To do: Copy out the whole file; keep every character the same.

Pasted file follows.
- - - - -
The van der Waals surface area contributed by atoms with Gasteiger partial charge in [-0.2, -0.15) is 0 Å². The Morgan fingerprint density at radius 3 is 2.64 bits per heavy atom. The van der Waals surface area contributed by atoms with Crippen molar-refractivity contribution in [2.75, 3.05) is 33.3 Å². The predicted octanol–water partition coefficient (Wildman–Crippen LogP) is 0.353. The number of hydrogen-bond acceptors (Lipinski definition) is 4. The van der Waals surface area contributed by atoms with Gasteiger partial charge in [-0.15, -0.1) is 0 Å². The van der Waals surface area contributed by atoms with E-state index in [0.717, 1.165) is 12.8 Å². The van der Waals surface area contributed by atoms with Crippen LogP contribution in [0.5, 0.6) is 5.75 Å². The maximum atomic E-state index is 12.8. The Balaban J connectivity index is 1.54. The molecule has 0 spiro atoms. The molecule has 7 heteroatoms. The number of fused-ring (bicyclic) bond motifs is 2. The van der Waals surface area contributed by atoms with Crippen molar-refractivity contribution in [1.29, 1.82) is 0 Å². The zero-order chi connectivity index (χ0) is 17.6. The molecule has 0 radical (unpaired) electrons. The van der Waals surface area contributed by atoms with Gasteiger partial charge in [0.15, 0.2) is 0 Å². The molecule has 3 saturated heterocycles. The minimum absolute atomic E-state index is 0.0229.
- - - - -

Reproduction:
The van der Waals surface area contributed by atoms with Gasteiger partial charge in [-0.2, -0.15) is 0 Å². The Morgan fingerprint density at radius 3 is 2.64 bits per heavy atom. The van der Waals surface area contributed by atoms with Crippen molar-refractivity contribution in [2.75, 3.05) is 33.3 Å². The predicted octanol–water partition coefficient (Wildman–Crippen LogP) is 0.353. The number of hydrogen-bond acceptors (Lipinski definition) is 4. The van der Waals surface area contributed by atoms with Gasteiger partial charge in [-0.15, -0.1) is 0 Å². The van der Waals surface area contributed by atoms with E-state index in [0.717, 1.165) is 12.8 Å². The van der Waals surface area contributed by atoms with Crippen LogP contribution in [0.5, 0.6) is 5.75 Å². The maximum atomic E-state index is 12.8. The Balaban J connectivity index is 1.54. The molecule has 0 spiro atoms. The molecule has 7 heteroatoms. The number of fused-ring (bicyclic) bond motifs is 2. The van der Waals surface area contributed by atoms with Crippen molar-refractivity contribution in [1.29, 1.82) is 0 Å². The zero-order chi connectivity index (χ0) is 17.6. The molecule has 0 radical (unpaired) electrons. The van der Waals surface area contributed by atoms with Gasteiger partial charge in [0.15, 0.2) is 0 Å². The molecule has 3 saturated heterocycles. The minimum absolute atomic E-state index is 0.0229.